Don't Waste Your Life by John Piper
This book challenged me to focus on honoring Jesus Christ in every area of my life because of what he has done for me. Its intent is on pulling us away from selfish, petty, and trivial pursuits to pursuing the glory of God.

Wisdom Hunter by Randall Arthur
This is a novel about an arrogant, dictatorial, and self-righteous pastor who is shaken to his core when his estranged daughter dies suddenly in an accident and his neglected wife dies soon afterward of a broken heart. As the man searches for the granddaughter he has never seen, he starts a journey from legalism to skepticism to real Christianity. Even though it's a novel, Wisdom Hunter is filled with truth and reality.

Rekindling the Romance by Dennis and Barbara Rainey
This book contains great insight into men and women. We bought it at FamilyLife's A Weekend to Remember marriage conference last year. I highly recommend the radio program FamilyLife Today, the marriage conferences, and any book (including this one) by Dennis and Barbara Rainey. You will learn much about your spouse from this book.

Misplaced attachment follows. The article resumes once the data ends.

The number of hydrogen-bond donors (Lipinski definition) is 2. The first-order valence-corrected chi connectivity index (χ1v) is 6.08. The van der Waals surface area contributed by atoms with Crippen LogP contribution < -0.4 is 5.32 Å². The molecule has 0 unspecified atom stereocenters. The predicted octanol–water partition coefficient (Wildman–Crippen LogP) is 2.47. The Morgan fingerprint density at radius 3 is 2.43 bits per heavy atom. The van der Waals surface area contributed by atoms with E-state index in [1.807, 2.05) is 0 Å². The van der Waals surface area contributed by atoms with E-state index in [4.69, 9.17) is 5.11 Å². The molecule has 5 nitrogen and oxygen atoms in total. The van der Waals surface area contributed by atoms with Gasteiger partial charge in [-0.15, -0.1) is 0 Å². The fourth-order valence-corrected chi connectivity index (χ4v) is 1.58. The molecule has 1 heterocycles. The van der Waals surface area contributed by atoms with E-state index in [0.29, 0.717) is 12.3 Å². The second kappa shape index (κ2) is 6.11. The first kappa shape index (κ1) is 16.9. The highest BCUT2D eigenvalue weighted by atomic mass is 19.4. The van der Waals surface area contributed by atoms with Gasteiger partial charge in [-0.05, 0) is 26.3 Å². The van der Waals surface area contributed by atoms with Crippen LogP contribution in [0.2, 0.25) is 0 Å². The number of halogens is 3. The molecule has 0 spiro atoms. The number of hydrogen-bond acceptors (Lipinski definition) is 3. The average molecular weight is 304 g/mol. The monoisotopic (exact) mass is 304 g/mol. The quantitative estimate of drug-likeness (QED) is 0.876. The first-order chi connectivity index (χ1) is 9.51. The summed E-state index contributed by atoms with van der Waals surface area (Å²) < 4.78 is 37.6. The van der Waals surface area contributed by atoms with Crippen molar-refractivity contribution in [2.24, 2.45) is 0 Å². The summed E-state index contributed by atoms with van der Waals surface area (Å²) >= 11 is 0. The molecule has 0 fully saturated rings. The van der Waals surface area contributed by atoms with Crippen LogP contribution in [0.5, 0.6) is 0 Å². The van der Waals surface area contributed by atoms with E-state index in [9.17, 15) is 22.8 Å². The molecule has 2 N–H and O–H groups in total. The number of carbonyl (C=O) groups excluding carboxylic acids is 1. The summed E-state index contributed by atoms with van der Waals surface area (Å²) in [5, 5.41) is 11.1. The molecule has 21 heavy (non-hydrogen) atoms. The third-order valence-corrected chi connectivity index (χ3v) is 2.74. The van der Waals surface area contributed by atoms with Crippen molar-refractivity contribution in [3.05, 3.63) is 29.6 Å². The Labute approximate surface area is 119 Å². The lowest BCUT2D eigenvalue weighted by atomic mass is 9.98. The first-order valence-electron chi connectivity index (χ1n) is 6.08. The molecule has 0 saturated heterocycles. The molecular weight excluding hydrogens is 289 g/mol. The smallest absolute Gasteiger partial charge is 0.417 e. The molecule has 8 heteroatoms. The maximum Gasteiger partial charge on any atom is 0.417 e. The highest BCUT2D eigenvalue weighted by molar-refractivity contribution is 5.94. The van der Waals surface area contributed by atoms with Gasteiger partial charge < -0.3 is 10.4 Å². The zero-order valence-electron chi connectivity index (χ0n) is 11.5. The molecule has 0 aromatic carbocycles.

Up Close and Personal: Embracing the Poor by Harold Shank, Anthony Wood, and Ron Bergeron
This book inspired me to become involved in urban ministry. It will help any reader in understanding the culture of poverty, the effects of racism, the need for friendship in the midst of poverty, and how to help people come to faith in Jesus Christ. It contains good practical advice about how to help people in need.

Children Mean the World to God by Harold Shank
This book is surprising because of the depth of the theology. I did not expect a book about children to be a book about God and his character. I read Children Mean the World to God in the middle of the adoption process for our son. It gave me the encouragement I needed when the days were dark and I could not see the dawn coming. It will inspire any Christian parent, Bible class teacher, or lover of children to keep making the effort to show love to the children of the world for God's sake.

The Measure of a Man by Gene Getz
This book encourages all Christian men to aspire to the qualities of an elder as described in 1 Timothy and Titus. Whether a man ever becomes an elder is irrelevant; a Christian man needs to make it a goal to grow in the virtues described within this book.

No More Jellyfish, Chickens, or Wimps by Paul Coughlin
This is a parenting book like no other. It deals with instilling children with courage, security, and assertiveness. In addition, it helps parents and children deal with predators and bullies. Its goal is not to produce nice and compliant kids, but rather good and brave children.

Do you have any books that have made a positive impact on your life? Please share information about them in the comments section. Thanks for reading!